The trust that AC and Hub created is different than the basic estate planning trust. It is a Charitable Remainder Unitrust. They gave assets to the trust (in this case, cash proceeds of a sale of real property apparently), but they retained the right to receive the income on those assets during their lifetime. Upon their deaths, the assests of the trust will either be distributed to one or more charities they have designated or continue in trust for the charity(ies). The trust is irrevocable and they probably received a charitable deduction on their tax returns when they created it. They cannot get the assets back or give them to somebody else in their will (unless the trust contains a power of appointment which would be limited to charity). Their need to update their will and perhaps to create a typical revocable trust is separate from the CRUT. This is how a CRUT generally works. I am sure AC and 'Hub will correct me if I got any of the details wrong.
              Last edited by LadyInTheRed; 09-10-2013, 10:59 AM.
              LadyInTheRed is in the black!
              Filed Chap 13 April 2010. Discharged May 2015.
              $143,000 in debt discharged for $36,500, including attorneys fees. Money well spent!

              Comment


                #22
                Originally posted by tobee43 View Post
                i know you and hub must have an excellent estate atty?? i know my will, although now i'm establishing and updating everything (here in florida is must be updated and recorded i believe every 2 years, although i'm not exact i know ours was @ approx 3 years and we were overdue, we have only been in flordia a few years and i'm still learning or re learning since one needs to swipe the law slate clean and think again here in fl.) we are formulating a trust since we are (thank you God ) beginning to recover financially and wanted protected to the max. i don't know why your trust doesn't include your will. your situation is awesome like to you put the trust in a trust and how long has it been since these trusts have sprung forward, a very important thought as time and things change.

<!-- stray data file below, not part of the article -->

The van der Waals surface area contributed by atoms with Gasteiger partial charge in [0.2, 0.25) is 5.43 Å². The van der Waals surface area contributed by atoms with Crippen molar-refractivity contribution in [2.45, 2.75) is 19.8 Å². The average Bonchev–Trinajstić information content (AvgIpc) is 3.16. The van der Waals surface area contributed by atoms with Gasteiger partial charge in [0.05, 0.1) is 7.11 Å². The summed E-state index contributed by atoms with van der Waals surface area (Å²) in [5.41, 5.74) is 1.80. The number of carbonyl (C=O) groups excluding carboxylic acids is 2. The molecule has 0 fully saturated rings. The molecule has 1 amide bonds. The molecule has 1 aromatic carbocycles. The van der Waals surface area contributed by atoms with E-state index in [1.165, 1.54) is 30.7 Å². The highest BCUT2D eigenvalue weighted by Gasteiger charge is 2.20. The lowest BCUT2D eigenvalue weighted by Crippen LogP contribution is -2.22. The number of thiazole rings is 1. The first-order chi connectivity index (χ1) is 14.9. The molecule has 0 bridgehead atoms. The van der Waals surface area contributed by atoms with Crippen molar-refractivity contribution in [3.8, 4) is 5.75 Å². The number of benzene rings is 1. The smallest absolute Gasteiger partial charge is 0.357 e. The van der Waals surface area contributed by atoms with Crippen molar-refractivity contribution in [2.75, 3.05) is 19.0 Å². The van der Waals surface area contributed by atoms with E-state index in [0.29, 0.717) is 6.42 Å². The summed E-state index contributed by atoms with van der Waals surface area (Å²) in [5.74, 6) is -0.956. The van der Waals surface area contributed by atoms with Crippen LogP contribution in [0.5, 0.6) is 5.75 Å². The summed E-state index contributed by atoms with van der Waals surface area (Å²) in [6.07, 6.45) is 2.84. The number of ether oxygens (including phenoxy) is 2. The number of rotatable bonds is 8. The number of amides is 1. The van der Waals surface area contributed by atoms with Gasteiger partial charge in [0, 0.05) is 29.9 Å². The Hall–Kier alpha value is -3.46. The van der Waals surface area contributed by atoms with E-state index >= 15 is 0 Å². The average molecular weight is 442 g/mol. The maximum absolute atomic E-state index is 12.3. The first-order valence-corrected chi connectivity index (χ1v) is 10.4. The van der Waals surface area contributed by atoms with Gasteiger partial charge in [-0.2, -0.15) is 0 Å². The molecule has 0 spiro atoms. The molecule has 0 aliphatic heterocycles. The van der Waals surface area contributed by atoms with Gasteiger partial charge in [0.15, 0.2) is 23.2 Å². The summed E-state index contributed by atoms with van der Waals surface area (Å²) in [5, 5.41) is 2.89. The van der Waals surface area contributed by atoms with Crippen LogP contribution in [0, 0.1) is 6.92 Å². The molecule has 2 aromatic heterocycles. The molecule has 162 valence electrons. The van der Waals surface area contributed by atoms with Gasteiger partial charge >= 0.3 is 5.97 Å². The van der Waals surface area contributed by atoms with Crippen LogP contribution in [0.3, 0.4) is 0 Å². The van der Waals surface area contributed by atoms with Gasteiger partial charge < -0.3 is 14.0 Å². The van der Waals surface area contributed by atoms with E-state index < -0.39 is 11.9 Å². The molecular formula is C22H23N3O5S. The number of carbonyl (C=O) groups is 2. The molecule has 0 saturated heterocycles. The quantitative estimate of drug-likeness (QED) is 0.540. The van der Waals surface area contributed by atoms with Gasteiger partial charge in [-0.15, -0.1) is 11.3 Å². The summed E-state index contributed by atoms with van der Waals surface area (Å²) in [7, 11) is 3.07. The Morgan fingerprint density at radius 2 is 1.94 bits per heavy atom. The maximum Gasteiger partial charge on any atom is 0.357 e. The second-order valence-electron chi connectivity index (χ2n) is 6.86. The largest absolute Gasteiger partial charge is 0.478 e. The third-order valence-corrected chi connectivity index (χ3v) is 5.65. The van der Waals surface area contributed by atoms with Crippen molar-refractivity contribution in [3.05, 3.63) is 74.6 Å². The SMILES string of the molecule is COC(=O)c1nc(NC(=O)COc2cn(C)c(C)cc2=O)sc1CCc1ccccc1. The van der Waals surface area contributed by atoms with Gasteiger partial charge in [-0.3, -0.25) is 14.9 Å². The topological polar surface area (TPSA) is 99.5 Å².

calif law while you have a will defers to the trust...it just passes through. here in florida if you have the same your will would be brief and defer to the trust.
                We saw our Estate Attorney last August, a year ago--not last month, regarding an insurance policy belonging to the Trust. He reminded us that we needed to update our wills. But again, at no time was there any mention of them needing to be recorded.

                Yes, we have been procrastinating, but we NEED to get off our duffs and DO IT. We just had a reminder of how precarious life can be. Our God-daughter's ex-husband, just died last Thursday of a massive heart attack. He was only 52. The two had remained friends and she was helping him get through all the estate matters following his mother's death in April.

                He had even asked her to remarry him, and she turned him down....
                Last edited by AngelinaCat; 09-10-2013, 11:31 AM. Reason: added the las tline